PRISMAP funded projects

PRISMAP selects user projects for funding and serves as provider of radionuclides and medical application services for these projects.

The projects selected so far are presented below with title, leader, keywords, publishable abstract and, when available, a summary of the results and a list of related publications.

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PRISMAP Call 2023–1

In vitro and in vivo validation of new chelators for Ac-225 targeted alpha-therapy
Prof. Lorenzo Tei – Università del Piemonte Orientale
Actinium-225, targeted-alpha therapy, polydentate chelators, stability, conjugation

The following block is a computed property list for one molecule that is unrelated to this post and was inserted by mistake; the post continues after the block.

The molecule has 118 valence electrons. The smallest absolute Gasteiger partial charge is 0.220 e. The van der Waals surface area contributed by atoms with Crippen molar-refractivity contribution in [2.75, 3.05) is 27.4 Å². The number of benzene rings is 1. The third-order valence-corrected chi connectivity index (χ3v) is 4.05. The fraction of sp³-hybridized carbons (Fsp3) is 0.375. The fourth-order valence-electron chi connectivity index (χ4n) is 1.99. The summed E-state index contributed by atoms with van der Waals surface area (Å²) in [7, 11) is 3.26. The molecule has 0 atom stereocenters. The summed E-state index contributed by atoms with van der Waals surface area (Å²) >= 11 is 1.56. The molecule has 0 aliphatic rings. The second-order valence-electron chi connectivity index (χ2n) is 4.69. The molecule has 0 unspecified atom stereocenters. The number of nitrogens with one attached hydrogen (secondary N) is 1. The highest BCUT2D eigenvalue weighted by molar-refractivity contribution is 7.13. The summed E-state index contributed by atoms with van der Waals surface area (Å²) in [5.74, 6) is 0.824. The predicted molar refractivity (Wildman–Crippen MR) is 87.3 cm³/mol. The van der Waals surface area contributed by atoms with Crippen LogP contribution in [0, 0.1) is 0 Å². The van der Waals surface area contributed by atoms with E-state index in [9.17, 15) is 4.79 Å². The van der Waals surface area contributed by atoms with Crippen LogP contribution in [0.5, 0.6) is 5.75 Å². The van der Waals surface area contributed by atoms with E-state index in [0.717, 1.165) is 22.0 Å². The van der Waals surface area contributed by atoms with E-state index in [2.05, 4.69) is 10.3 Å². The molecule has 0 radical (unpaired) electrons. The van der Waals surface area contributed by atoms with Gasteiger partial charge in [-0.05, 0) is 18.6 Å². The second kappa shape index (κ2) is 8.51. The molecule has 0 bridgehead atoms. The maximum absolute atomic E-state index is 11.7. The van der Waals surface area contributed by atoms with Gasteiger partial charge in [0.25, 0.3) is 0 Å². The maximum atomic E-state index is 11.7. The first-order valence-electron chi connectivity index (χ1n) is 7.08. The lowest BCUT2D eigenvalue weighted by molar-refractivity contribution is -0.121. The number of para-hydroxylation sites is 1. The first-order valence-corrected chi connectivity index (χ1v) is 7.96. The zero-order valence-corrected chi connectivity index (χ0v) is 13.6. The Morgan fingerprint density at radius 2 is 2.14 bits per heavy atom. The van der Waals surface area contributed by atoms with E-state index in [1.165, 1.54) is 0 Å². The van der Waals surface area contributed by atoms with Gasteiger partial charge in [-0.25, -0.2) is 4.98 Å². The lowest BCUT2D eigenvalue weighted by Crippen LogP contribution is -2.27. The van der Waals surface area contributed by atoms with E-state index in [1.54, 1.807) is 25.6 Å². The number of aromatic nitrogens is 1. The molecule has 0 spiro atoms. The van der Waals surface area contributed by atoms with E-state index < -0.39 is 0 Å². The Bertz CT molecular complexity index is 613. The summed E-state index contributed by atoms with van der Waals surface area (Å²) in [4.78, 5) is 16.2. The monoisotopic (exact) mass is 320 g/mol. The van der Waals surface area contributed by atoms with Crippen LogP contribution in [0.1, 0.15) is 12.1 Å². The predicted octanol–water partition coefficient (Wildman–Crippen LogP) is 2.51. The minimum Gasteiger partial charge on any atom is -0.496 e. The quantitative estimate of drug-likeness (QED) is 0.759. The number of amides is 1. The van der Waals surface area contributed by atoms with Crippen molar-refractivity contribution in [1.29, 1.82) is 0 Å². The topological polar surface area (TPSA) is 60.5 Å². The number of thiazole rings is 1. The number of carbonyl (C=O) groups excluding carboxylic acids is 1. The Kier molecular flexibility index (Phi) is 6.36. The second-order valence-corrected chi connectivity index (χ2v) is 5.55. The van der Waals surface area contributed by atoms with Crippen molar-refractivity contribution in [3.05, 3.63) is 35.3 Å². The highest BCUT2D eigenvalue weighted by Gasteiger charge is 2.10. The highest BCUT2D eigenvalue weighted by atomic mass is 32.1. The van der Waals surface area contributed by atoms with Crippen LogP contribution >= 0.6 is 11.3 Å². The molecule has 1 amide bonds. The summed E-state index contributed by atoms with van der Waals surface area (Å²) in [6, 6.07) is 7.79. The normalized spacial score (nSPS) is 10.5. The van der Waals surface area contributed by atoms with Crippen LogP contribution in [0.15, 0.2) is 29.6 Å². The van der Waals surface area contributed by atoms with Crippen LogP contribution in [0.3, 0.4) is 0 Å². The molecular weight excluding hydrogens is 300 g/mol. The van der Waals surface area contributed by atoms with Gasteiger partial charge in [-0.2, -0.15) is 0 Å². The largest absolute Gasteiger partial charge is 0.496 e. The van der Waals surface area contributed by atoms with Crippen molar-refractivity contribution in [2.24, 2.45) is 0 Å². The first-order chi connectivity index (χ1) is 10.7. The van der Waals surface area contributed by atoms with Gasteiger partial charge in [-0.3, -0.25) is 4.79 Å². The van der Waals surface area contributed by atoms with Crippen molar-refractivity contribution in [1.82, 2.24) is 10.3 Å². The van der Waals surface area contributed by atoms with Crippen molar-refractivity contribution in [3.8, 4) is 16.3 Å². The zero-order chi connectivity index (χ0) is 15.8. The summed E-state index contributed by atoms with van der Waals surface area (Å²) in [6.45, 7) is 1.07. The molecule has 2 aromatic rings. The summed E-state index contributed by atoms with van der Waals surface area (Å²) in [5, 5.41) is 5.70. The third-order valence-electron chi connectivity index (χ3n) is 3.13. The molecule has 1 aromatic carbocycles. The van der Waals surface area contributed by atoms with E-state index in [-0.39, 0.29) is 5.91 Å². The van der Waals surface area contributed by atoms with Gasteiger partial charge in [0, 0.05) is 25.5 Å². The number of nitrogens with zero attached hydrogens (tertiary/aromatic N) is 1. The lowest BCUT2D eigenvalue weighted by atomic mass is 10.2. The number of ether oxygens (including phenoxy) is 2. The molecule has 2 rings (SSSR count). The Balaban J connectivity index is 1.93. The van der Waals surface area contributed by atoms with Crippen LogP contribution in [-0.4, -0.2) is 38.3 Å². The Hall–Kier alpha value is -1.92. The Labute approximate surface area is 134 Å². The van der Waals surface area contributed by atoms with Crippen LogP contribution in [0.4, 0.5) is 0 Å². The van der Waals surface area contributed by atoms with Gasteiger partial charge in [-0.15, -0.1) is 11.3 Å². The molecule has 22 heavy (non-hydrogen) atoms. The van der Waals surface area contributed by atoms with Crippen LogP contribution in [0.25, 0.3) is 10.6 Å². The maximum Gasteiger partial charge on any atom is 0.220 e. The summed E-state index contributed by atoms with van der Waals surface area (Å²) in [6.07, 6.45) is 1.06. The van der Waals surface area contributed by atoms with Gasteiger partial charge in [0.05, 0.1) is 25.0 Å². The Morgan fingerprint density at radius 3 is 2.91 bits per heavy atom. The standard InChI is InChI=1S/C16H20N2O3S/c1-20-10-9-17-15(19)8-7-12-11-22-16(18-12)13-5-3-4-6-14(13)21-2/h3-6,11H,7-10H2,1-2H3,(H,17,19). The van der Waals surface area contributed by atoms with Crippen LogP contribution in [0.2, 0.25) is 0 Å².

Targeted alpha-therapy (TAT) is an emerging and powerful approach for cancer treatment that uses alpha-emitting radionuclides to target and destroy late-stage cancers cells for which therapeutic options are limited. Ac-225 TAT has shown promising results in preclinical studies and is currently being evaluated in clinical trials for the treatment of various cancers, including leukemia, prostate cancer, and neuroendocrine tumours. However, the poor understanding of Ac-225 coordination chemistry creates challenges for the development of suitable chelation strategies for this ion. Thus, the ideal chelator should exhibit fast metal-complexation kinetics, selectivity for the radionuclide, high thermodynamic stability and high in vivo stability. The main goal of this proposal is to test novel chelators based on 6-aminoperhydrodiazepine and aminomethylpiperidine scaffolds bearing three picolinate pendant arms to obtain nonadentate and octadentate ligands for Ac-225 labelling. Ac-225 labelling test will be performed at MRI-TUM in order to find the best conditions to obtain high labelling yields. The stability in physiological conditions and in human serum will be also investigated both on the cold La(III) and the Ac-225 complexes to evaluate their potential in vivo stability. Furthermore, a bifunctional chelator will be conjugated to an antibody-derived molecule and/or to peptides for Ac-225 labelling and in vivo testing. The advantages of this project are: i) use of a semi-rigid scaffold coupled to picolinate pendants for room temperature Ac-225 labelling, ii) construct a bifunctional chelator for bioconjugation, and iii) developing a novel stable probe for TAT; the proposal is therefore highly innovative, and will allow the assessment of the potential of these tracers for clinical translation.